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Coastal flooding increases Bay Area traffic delays and accidents

Almost half of the world's population currently lives in cities and that number is projected to rise significantly in the near future. This rapid urbanization is contributing to increased flood risk due to the growing concentration ...

Scientists recognize intruders in noise

A team of scientists from MIPT and Kazan National Research Technical University is developing a mathematical apparatus that could lead to a breakthrough in network security. The results of the work have been published in ...

Urban traffic noise causes song learning deficits in birds  

Traffic noise leads to inaccuracies and delays in the development of song learning in young birds. They also suffer from a suppressed immune system, which is an indicator of chronic stress. A new study by researchers of the ...

Life may have become cellular by using unusual molecules

All modern life is composed of cells, from single-celled bacteria to more complex organisms such as humans, which may contain billions or even trillions of cells. But how life came to be cellular remains uncertain. New research ...

Traffic

Traffic on roads may consist of pedestrians, ridden or herded animals, vehicles, streetcars and other conveyances, either singly or together, while using the public way for purposes of travel. Traffic laws are the laws which govern traffic and regulate vehicles, while rules of the road are both the laws and the informal rules that may have developed over time to facilitate the orderly and timely flow of traffic.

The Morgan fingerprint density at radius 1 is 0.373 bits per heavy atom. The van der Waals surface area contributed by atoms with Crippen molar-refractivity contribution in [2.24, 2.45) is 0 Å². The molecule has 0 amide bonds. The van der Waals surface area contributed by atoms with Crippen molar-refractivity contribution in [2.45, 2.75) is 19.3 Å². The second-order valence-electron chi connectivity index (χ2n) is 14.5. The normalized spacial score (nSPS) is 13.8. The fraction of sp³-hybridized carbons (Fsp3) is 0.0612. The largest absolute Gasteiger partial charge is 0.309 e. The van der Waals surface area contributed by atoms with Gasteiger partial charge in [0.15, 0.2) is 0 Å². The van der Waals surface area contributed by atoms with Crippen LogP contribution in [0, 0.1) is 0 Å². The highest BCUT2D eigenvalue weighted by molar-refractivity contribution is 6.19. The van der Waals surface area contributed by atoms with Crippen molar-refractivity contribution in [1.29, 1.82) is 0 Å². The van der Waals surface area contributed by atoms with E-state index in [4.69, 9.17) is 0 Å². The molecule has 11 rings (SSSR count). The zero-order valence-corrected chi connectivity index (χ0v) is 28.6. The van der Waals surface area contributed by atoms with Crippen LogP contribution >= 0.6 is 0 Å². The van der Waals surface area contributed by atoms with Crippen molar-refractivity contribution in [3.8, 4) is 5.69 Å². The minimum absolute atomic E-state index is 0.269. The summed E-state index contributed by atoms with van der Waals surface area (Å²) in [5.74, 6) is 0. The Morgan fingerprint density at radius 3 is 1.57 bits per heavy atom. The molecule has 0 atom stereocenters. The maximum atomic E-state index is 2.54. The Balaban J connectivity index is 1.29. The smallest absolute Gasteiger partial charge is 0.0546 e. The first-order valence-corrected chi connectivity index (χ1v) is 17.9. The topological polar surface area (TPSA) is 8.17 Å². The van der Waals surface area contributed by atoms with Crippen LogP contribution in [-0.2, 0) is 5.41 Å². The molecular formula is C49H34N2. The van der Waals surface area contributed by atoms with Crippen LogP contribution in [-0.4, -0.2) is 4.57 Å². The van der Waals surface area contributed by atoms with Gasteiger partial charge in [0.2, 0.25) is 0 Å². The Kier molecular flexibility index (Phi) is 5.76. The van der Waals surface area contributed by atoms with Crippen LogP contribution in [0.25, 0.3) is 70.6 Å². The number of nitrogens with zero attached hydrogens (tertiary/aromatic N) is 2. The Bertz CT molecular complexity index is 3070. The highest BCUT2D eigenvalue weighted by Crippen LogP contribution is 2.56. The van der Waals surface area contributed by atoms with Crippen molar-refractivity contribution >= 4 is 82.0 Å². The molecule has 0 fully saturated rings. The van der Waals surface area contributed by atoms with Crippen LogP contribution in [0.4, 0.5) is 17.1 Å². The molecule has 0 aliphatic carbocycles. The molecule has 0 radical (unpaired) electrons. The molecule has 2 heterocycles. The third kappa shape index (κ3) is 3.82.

Organized traffic generally has well-established priorities, lanes, right-of-way, and traffic control at intersections.

Traffic is formally organized in many jurisdictions, with marked lanes, junctions, intersections, interchanges, traffic signals, or signs. Traffic is often classified by type: heavy motor vehicle (e.g., car, truck); other vehicle (e.g., moped, bicycle); and pedestrian. Different classes may share speed limits and easement, or may be segregated. Some jurisdictions may have very detailed and complex rules of the road while others rely more on drivers' common sense and willingness to cooperate.

Organization typically produces a better combination of travel safety and efficiency. Events which disrupt the flow and may cause traffic to degenerate into a disorganized mess include: road construction, collisions and debris in the roadway. On particularly busy freeways, a minor disruption may persist in a phenomenon known as traffic waves. A complete breakdown of organization may result in traffic jams and gridlock. Simulations of organized traffic frequently involve queuing theory, stochastic processes and equations of mathematical physics applied to traffic flow.

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